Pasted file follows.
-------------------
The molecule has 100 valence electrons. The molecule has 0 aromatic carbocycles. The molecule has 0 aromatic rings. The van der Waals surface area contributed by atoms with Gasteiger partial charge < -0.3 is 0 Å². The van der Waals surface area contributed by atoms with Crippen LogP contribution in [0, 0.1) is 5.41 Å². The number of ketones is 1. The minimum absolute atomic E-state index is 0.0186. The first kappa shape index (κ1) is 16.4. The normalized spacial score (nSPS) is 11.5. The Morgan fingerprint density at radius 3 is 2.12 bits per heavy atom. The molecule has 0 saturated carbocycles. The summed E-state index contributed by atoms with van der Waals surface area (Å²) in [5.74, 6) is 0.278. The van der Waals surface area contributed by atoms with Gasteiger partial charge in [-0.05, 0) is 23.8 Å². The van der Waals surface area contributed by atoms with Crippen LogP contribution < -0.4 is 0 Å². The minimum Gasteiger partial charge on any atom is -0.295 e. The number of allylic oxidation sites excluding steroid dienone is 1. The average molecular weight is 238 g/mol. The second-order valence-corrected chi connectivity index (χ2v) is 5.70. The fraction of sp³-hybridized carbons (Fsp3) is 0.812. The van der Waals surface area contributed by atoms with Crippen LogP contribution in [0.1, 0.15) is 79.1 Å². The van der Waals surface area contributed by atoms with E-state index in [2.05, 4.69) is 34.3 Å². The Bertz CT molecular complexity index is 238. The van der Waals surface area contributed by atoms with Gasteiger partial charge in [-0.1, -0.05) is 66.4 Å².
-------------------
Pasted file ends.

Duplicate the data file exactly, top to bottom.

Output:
The molecule has 100 valence electrons. The molecule has 0 aromatic carbocycles. The molecule has 0 aromatic rings. The van der Waals surface area contributed by atoms with Gasteiger partial charge < -0.3 is 0 Å². The van der Waals surface area contributed by atoms with Crippen LogP contribution in [0, 0.1) is 5.41 Å². The number of ketones is 1. The minimum absolute atomic E-state index is 0.0186. The first kappa shape index (κ1) is 16.4. The normalized spacial score (nSPS) is 11.5. The Morgan fingerprint density at radius 3 is 2.12 bits per heavy atom. The molecule has 0 saturated carbocycles. The summed E-state index contributed by atoms with van der Waals surface area (Å²) in [5.74, 6) is 0.278. The van der Waals surface area contributed by atoms with Gasteiger partial charge in [-0.05, 0) is 23.8 Å². The van der Waals surface area contributed by atoms with Crippen LogP contribution < -0.4 is 0 Å². The minimum Gasteiger partial charge on any atom is -0.295 e. The number of allylic oxidation sites excluding steroid dienone is 1. The average molecular weight is 238 g/mol. The second-order valence-corrected chi connectivity index (χ2v) is 5.70. The fraction of sp³-hybridized carbons (Fsp3) is 0.812. The van der Waals surface area contributed by atoms with Crippen LogP contribution in [0.1, 0.15) is 79.1 Å². The van der Waals surface area contributed by atoms with E-state index in [2.05, 4.69) is 34.3 Å². The Bertz CT molecular complexity index is 238. The van der Waals surface area contributed by atoms with Gasteiger partial charge in [-0.1, -0.05) is 66.4 Å².